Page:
fiscal policy

According to Alesina and Ardagna (2013), fiscal policy refers to the methods used by the government to adjust its revenue collection methods, primarily taxation, and its expenditure methods in order to influence the nation's economic activities, such as aggregate demand, saving and investment, and income distribution. Fiscal policy works by increasing or decreasing taxation and government spending.

Expansionary fiscal policy, as the term implies, grows the economy. It entails the government taking particular actions, such as lowering tax rates, increasing government spending, and making direct payments to customers. These arrangements boost economic activity, resulting in higher aggregate demand and supply. Subsequently, this amplifies the production leading to a higher economic output.

On the other hand, contractionary fiscal policy slows down the economy when there is a high and rapid economic growth (Alesina & Ardagna, 2009). This occurs through swelling the rates of tax and plummeting the government outgoings, not to mention increasing interest rates and shrinking the money supply in the market. The policies lead to a fall in aggregate demand as well as supply, sequentially lowering the production and output.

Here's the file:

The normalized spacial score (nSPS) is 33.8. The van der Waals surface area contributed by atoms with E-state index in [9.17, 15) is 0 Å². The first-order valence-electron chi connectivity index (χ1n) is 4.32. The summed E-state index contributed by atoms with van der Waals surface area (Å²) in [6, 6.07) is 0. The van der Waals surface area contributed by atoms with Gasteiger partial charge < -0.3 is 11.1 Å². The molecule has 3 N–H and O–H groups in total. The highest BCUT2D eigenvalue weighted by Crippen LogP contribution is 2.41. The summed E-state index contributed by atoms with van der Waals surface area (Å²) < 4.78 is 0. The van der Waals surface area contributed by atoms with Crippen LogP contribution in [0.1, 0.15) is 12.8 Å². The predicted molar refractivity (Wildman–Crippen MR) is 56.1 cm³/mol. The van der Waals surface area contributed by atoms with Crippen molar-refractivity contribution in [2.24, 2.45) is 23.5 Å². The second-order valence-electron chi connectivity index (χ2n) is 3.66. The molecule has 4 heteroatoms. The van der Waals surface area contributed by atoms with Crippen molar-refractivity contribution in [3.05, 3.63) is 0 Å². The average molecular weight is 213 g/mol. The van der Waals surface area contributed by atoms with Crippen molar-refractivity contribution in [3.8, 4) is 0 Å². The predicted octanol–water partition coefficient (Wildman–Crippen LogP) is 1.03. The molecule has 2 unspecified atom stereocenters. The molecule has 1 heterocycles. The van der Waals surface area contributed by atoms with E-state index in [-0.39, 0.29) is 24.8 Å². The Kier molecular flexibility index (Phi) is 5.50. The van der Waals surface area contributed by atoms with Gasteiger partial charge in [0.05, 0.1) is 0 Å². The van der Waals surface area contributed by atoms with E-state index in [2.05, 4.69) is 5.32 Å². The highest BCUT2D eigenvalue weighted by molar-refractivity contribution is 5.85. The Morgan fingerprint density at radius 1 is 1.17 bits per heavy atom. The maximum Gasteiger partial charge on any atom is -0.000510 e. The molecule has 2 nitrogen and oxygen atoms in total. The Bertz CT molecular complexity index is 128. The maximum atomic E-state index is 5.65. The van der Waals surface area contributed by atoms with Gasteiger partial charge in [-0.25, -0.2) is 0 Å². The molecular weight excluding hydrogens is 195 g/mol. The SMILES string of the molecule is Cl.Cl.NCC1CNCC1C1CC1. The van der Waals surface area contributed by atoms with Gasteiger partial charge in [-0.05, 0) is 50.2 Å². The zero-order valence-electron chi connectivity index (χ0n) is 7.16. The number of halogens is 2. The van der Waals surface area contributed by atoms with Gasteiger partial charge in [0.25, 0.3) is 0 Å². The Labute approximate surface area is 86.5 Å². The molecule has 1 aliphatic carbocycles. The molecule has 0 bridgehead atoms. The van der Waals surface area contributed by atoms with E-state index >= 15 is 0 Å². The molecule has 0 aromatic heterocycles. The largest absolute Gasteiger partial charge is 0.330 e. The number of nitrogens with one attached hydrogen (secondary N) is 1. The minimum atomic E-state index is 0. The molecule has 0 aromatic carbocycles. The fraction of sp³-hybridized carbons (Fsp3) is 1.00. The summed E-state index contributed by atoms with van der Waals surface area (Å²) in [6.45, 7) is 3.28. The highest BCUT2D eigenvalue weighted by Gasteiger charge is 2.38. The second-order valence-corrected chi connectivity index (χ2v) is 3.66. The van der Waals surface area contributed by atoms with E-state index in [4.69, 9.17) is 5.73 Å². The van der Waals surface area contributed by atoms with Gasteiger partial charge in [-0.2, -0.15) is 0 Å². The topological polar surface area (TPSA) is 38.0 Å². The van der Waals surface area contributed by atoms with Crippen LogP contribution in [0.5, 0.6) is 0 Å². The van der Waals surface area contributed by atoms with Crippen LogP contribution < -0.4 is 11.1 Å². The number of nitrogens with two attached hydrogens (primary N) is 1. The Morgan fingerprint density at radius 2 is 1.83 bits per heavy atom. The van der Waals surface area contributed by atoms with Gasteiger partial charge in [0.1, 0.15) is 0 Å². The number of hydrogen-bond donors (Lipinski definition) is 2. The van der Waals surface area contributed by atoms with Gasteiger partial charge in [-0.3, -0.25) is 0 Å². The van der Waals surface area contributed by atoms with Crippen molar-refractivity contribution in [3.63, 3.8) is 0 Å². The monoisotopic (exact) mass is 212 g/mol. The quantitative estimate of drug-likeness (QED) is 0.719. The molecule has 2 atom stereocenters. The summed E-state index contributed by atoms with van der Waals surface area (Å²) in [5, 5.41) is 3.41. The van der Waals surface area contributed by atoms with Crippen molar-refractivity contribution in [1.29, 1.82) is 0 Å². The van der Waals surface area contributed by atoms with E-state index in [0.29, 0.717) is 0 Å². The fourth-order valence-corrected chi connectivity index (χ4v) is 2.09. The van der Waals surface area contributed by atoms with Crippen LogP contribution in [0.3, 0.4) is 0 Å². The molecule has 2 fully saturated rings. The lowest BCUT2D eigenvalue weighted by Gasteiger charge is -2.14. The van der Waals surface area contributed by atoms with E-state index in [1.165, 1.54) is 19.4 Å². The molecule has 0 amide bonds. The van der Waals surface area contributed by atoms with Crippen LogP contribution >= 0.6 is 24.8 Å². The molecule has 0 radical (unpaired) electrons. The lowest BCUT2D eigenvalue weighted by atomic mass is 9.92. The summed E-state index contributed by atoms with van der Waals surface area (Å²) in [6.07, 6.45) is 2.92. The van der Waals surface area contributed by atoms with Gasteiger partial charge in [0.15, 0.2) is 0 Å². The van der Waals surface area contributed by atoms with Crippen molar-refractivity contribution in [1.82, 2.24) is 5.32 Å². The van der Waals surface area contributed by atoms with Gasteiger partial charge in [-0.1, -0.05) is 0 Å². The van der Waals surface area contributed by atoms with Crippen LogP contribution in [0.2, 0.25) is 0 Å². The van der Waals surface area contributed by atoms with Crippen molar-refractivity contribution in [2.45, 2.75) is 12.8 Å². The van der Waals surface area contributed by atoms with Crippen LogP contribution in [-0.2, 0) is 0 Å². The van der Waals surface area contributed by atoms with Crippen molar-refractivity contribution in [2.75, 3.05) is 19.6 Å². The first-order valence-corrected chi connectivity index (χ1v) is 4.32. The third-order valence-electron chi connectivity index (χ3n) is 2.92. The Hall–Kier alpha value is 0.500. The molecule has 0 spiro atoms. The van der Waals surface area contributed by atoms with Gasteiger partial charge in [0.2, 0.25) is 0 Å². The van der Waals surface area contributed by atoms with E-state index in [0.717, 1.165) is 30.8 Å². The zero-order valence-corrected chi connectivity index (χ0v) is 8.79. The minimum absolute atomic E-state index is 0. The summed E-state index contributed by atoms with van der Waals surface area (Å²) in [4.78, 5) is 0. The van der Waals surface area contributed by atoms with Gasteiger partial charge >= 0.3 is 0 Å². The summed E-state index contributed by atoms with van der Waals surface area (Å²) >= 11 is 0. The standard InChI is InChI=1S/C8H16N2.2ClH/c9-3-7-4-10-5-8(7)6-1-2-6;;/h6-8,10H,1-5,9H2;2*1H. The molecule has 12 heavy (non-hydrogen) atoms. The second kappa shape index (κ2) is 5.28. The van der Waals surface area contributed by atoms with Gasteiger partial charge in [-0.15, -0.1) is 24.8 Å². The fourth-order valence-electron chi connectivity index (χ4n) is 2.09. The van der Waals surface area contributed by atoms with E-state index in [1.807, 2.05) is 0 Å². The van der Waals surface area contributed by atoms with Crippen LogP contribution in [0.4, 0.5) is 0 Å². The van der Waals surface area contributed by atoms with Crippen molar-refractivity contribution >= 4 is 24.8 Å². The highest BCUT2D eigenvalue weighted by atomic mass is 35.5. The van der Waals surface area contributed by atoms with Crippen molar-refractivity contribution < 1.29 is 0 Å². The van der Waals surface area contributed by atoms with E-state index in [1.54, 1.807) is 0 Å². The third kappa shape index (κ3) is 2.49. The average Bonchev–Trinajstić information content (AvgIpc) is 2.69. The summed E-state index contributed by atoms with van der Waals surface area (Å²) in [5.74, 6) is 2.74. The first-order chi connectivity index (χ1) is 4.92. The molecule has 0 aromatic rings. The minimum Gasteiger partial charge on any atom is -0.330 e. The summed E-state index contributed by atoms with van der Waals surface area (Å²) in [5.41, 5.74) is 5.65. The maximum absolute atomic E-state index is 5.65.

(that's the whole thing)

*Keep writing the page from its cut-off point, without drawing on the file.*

The expansionary policy has the effect of decreasing the cost of the factors of production for a particular industry. This encourages them to heighten their production level hence more profit and growth for the industry. Contrary, contractionary policy amplifies the cost of production leading to diminished production and shying off prospective investors (Barnett & Ossowski, 2002).

In the light of two fiscal policies, the expansionary policy seems most appropriate today as all regions are all in the look to advance and develop their economies. Creating a lesser tax burden on their shoulders encourages taxpayers to invest rather than save.


Alesina, A., & Ardagna, S. (2013). The design of fiscal adjustments. Tax Policy and the Economy, 27(1), 19-68.

Alesina, A., & Ardagna, S. (2009). Tales of fiscal adjustment. Economic policy, 13(27), 488-545.

Barnett, M. S., & Ossowski, M. R. (2002). Operational aspects of fiscal policy in oil-producing countries (No. 2-177). International Monetary Fund.

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